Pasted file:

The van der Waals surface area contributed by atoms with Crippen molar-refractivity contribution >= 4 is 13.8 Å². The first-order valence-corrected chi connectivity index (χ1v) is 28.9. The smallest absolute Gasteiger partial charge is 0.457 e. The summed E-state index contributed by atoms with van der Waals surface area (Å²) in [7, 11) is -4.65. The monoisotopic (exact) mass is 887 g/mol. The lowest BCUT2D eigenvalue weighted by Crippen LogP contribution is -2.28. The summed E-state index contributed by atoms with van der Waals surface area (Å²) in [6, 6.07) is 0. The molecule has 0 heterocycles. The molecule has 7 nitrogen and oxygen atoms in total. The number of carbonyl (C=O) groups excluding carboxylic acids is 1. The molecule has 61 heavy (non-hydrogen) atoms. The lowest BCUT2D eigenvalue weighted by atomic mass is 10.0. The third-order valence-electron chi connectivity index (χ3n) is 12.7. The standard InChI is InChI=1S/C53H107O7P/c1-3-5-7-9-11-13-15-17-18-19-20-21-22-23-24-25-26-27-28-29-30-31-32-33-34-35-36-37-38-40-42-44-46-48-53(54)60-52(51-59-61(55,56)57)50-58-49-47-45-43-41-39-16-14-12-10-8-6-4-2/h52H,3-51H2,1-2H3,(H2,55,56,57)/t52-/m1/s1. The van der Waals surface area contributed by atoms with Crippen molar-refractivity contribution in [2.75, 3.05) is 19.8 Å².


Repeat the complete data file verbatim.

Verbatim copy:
The van der Waals surface area contributed by atoms with Crippen molar-refractivity contribution >= 4 is 13.8 Å². The first-order valence-corrected chi connectivity index (χ1v) is 28.9. The smallest absolute Gasteiger partial charge is 0.457 e. The summed E-state index contributed by atoms with van der Waals surface area (Å²) in [7, 11) is -4.65. The monoisotopic (exact) mass is 887 g/mol. The lowest BCUT2D eigenvalue weighted by Crippen LogP contribution is -2.28. The summed E-state index contributed by atoms with van der Waals surface area (Å²) in [6, 6.07) is 0. The molecule has 0 heterocycles. The molecule has 7 nitrogen and oxygen atoms in total. The number of carbonyl (C=O) groups excluding carboxylic acids is 1. The molecule has 61 heavy (non-hydrogen) atoms. The lowest BCUT2D eigenvalue weighted by atomic mass is 10.0. The third-order valence-electron chi connectivity index (χ3n) is 12.7. The standard InChI is InChI=1S/C53H107O7P/c1-3-5-7-9-11-13-15-17-18-19-20-21-22-23-24-25-26-27-28-29-30-31-32-33-34-35-36-37-38-40-42-44-46-48-53(54)60-52(51-59-61(55,56)57)50-58-49-47-45-43-41-39-16-14-12-10-8-6-4-2/h52H,3-51H2,1-2H3,(H2,55,56,57)/t52-/m1/s1. The van der Waals surface area contributed by atoms with Crippen molar-refractivity contribution in [2.75, 3.05) is 19.8 Å².